Yesterday when I got out of your car I forgot to put the seat back. I woke up after a dream in the middle of the night and remembered. I was going to get up anyway, so I went out there and moved the seat back. I did it standing in front of the car, and realized what you meant when you said that it was harder than one might think for you to move it back when I have it all the way forward. And I realize how when you're trying to move on with your day, even a minor snag like that can feel like an impedance--an annoyance when "smooth" would feel so much better.

When I complain about something you've done or not done, it's in that same vein...maybe it seems to you like no big deal, but to me it's an interruption and just one more extra thing to have to deal with when "smooth" would feel so much better.


It's not fair to lump all my "complaints" into one and then say you have bad will toward me because I complain too much. That doesn't give dignity to the merits of each INDIVIDUAL issue and it lumps me into being a bitch. This is very painful for me. It hurts me to my very soul, and is the reason that I keep coming after you with it. Even if it seems like an inconvenient time, when you're hot or busy. It's because I'm in so much pain that I'm desperate to find relief for it. It's not because I'm trying to make your life difficult.

When you try to blow me off or dismiss me, it makes the complaints stronger and louder, because it makes my pain greater.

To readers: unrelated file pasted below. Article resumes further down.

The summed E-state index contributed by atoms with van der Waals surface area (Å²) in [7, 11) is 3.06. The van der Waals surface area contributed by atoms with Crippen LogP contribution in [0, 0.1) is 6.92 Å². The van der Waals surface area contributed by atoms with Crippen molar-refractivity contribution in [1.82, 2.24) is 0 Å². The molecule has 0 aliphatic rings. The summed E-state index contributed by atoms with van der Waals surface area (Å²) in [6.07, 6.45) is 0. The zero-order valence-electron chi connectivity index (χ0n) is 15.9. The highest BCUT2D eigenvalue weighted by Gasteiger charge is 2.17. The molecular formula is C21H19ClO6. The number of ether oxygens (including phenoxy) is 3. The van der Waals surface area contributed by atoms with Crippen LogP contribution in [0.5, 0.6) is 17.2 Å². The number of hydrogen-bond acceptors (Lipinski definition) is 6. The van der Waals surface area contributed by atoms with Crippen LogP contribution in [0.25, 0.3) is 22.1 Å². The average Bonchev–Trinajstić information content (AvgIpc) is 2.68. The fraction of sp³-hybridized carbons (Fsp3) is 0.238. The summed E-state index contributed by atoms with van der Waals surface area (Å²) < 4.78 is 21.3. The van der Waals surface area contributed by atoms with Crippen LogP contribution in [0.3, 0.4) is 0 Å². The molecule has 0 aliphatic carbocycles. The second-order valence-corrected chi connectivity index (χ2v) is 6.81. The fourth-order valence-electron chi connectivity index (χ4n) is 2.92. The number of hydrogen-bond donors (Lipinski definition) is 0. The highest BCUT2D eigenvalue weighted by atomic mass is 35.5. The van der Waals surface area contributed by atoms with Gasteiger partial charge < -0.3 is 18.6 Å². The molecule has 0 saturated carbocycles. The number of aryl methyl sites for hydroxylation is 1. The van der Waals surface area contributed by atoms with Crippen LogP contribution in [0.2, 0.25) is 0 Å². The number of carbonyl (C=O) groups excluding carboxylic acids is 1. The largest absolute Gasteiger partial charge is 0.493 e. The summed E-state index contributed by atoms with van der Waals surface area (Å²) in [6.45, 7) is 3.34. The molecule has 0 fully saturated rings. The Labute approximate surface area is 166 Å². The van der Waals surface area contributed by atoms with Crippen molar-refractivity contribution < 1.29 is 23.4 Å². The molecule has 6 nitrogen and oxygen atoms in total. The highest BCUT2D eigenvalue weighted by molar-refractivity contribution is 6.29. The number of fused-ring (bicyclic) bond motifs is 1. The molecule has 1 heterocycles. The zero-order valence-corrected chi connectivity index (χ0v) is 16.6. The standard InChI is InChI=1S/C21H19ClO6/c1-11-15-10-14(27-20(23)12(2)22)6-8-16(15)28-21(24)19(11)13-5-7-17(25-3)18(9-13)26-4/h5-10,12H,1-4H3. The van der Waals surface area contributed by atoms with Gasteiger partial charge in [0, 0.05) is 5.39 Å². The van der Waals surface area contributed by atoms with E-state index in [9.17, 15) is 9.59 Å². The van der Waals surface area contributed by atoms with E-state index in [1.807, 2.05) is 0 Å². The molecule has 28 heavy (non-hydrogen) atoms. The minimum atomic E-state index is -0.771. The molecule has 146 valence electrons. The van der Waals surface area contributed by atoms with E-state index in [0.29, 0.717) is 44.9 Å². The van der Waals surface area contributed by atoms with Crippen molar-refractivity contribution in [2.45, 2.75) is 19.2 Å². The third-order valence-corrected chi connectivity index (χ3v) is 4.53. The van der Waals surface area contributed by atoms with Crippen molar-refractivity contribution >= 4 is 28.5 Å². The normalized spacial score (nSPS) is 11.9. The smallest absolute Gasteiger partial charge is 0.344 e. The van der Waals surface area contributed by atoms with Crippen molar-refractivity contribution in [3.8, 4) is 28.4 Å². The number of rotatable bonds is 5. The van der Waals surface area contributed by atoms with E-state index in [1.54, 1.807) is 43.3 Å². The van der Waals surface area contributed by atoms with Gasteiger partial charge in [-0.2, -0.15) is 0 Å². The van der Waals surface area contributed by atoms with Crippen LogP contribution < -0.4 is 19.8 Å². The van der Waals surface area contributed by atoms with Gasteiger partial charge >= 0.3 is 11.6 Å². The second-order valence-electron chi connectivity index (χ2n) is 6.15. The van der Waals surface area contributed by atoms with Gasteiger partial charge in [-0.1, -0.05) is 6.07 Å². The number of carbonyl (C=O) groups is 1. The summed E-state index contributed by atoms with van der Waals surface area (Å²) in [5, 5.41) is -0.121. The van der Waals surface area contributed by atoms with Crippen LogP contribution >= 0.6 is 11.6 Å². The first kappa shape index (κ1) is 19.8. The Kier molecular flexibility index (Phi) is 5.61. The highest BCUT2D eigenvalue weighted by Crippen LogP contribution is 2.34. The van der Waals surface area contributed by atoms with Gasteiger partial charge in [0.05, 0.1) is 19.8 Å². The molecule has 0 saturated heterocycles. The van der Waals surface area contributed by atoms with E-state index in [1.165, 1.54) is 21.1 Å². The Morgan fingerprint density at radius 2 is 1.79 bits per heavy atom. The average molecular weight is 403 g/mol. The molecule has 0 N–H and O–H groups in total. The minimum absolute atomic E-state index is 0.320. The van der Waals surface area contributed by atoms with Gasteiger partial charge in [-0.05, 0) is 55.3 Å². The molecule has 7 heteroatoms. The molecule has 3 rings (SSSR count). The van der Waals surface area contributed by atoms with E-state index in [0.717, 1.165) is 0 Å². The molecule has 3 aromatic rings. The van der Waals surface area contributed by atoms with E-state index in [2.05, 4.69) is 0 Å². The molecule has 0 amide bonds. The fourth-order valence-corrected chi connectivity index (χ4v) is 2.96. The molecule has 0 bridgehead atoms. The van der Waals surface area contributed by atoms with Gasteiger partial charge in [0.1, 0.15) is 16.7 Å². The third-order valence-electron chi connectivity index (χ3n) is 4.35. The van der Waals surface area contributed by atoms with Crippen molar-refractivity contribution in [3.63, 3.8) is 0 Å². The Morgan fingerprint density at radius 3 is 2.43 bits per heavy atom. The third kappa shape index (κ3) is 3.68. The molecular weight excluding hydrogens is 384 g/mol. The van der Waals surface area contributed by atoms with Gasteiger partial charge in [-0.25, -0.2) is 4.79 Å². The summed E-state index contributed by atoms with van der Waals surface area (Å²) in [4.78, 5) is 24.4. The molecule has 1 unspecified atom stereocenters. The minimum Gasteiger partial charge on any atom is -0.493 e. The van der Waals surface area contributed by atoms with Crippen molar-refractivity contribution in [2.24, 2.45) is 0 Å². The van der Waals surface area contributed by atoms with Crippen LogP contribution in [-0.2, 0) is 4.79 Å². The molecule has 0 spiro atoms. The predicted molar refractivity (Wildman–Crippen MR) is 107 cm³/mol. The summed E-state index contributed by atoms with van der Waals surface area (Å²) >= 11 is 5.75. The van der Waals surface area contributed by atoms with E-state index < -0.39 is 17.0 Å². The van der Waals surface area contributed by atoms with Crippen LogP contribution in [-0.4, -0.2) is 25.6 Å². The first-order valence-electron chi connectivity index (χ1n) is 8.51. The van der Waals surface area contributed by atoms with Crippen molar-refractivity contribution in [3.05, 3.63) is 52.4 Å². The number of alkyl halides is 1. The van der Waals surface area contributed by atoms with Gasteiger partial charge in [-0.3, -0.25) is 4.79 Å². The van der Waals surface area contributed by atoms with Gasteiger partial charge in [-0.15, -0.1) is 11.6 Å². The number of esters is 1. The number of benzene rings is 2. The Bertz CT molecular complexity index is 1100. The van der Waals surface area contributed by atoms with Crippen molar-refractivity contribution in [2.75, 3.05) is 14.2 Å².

In accomplishing a goal together, be it getting breakfast on the table, or planning a big celebration for our son, there are as many nonverbal dynamics as there are verbal. There are ways that people can divide labor, so neither is doing a disproportionate amount, and ways to anticipate things to do to make the way smoother for each other. Good will is the grease that helps smooth the way, and it also powers the desire to be proactive and look out for each other. I was feeling very sad yesterday at how we don't really have that and therefore things we do together are more difficult than they need be. Further eroding good will...sometimes I feel very disheartened that this dynamic can be improved between us. I really hate to think of us going into old age with it. And I think it harms our children to witness it.

3 comments:

Lori said...

Not to sound too much like an ex-president, but I feel your pain.

I can imagine how difficult that time was. Is.

I am curious how Gary responds to your email.

And I wonder who will show up this summer.

Douglas W said...

When I went to the Adelaide Festival a few weeks ago Ian McEwan was there and speaking about his latest, as yet unpublished, novel. I haven't read any of his work yet but it sounds as though I should do so as soon as possible.